My Thoughts: I was absolutely gutted by this book; weeks after finishing this one, I can hardly handle the book without feeling choked up all over again.  The writing is absolutely top notch: spare, poetic, and deeply, unflinchingly honest.  I loved this book from cover to cover and I'm already looking forward to a second read.

Franklin Starlight is a simple, hardworking 16 year old boy who's got a lot of questions about his past that never seem to get answered.  Just when he begins to decide that he can live without answers, his father calls upon him for one heroic quest before he dies.  Initially, it's awfully hard to dredge up the slightest bit of sympathy for Eldon, but as his story unfolds and intertwines with Franklin's, the reader follows Franklin on this journey of understanding, compassion and healing. 

I'm not sure why this book hit me so hard... maybe it helps that I have a 17 yr old son that I tried to imagine in Franklin's shoes?  Powerfully and movingly told, this book cause my world to tilt a little on it's axis, and I'm not sure I'm ever going to be the same person I was before.  And isn't that, ultimately, the greatest compliment that you could ever pay an author?

Highly recommended; Indian Horse just got bumped way up on my reading list, too. 

Wednesday, November 1, 2017

Celebrating Canada's 150th: November

It's Thomas King this month again, but this time, a short story collection: One Good Story, That One.

Book Summary:There is much more than one good story in this bestselling (over 10,000 copies sold) collection of short fiction. In fact, there are more than a few of the best examples of native storytelling ever published. Thomas King, author of the acclaimed Medicine River and Green Grass, Running Water, and the newly released Truth and Bright Water, has proven he has a magical gift, a fresh voice and a special brand of wit and comic imagination.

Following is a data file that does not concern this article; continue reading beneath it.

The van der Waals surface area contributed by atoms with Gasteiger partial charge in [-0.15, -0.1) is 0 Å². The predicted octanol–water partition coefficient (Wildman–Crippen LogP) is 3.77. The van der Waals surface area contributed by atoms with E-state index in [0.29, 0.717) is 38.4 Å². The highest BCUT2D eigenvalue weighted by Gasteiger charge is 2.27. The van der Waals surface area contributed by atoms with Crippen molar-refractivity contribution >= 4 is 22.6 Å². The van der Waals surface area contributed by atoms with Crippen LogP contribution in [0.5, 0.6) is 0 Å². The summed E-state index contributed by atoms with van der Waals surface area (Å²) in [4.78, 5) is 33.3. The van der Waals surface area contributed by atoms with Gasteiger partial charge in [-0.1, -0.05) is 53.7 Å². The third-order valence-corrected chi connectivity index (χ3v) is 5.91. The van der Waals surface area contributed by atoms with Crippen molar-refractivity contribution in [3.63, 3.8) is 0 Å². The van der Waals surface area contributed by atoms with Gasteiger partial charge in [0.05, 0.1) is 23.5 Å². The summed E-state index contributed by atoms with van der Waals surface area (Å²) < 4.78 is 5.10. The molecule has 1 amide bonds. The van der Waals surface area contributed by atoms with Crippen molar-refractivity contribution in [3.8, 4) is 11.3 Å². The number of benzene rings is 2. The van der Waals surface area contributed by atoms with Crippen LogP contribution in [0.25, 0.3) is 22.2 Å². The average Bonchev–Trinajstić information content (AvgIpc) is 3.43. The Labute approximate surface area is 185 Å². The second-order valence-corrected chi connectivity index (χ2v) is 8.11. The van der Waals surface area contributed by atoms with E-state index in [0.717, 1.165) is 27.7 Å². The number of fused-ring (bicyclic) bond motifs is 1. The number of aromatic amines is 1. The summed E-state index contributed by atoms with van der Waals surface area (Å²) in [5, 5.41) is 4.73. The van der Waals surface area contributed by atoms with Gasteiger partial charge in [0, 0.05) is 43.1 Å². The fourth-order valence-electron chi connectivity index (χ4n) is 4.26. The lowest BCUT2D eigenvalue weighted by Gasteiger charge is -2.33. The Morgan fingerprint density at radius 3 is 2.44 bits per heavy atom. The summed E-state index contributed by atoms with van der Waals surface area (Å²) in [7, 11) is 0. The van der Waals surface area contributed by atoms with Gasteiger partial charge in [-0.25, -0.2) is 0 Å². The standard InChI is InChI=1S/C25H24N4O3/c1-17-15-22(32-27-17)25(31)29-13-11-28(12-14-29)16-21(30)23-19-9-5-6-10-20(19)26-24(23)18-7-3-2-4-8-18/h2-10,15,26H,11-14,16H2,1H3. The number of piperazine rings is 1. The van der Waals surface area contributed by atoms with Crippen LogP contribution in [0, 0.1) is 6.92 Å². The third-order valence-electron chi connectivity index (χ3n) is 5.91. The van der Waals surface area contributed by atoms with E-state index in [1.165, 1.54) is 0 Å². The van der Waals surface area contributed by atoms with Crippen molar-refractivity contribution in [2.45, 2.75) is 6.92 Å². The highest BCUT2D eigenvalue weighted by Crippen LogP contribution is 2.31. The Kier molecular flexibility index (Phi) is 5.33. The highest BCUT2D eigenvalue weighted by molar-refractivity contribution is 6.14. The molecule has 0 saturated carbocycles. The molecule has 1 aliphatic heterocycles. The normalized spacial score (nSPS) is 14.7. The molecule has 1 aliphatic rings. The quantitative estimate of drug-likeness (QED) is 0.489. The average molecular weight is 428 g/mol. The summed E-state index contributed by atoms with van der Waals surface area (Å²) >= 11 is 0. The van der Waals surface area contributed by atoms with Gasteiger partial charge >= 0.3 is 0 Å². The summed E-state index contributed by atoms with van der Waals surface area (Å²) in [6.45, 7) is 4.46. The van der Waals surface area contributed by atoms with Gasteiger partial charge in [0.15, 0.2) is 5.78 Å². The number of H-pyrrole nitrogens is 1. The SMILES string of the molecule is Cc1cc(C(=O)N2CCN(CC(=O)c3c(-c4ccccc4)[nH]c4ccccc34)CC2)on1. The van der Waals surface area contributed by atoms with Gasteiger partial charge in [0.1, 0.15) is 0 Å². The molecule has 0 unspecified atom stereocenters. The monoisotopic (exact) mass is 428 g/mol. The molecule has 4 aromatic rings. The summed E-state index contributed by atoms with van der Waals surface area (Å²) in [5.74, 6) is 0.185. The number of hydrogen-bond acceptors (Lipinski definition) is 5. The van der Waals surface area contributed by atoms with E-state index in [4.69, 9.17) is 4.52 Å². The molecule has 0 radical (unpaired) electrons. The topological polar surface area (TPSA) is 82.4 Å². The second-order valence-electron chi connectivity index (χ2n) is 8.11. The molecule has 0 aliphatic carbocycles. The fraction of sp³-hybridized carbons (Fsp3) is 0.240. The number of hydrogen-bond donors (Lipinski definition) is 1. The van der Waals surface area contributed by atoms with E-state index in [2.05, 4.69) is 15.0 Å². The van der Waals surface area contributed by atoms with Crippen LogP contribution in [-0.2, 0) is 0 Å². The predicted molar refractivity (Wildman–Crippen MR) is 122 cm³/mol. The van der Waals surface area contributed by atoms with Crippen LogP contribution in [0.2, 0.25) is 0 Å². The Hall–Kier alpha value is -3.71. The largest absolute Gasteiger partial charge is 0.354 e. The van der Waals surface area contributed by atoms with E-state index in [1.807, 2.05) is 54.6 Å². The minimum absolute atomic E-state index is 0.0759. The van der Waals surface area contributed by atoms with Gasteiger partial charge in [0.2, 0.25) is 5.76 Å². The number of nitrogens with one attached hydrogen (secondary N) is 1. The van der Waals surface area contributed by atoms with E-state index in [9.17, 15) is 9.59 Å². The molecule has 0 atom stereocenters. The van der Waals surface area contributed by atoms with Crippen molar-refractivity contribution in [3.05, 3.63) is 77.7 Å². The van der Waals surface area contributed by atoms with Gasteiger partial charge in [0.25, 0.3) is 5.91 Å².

One Good Story, That One is steeped in native oral tradition, led off by a sly creation tale, introducing the traditional native trickster coyote. Weaving the realities of native history and contemporary life through the story, King recounts a parody version of the Garden of Eden story, slyly pulling our leg and our funny bone.

A collection that is rich with strong characters, alive with crisp dialogue and shot through with the universal truths we are all
searching for, One Good Story, That One is one great read.- from amazon.ca

My Thoughts: Oh, Thomas King is a clever one and he knows just how to get his readers to challenge our view of the world and our assumptions about Indigenous people by pushing us past our comfort zones and then having a laugh at himself.  I have a hard time picking a favorite story, but here are two noteworthy ones.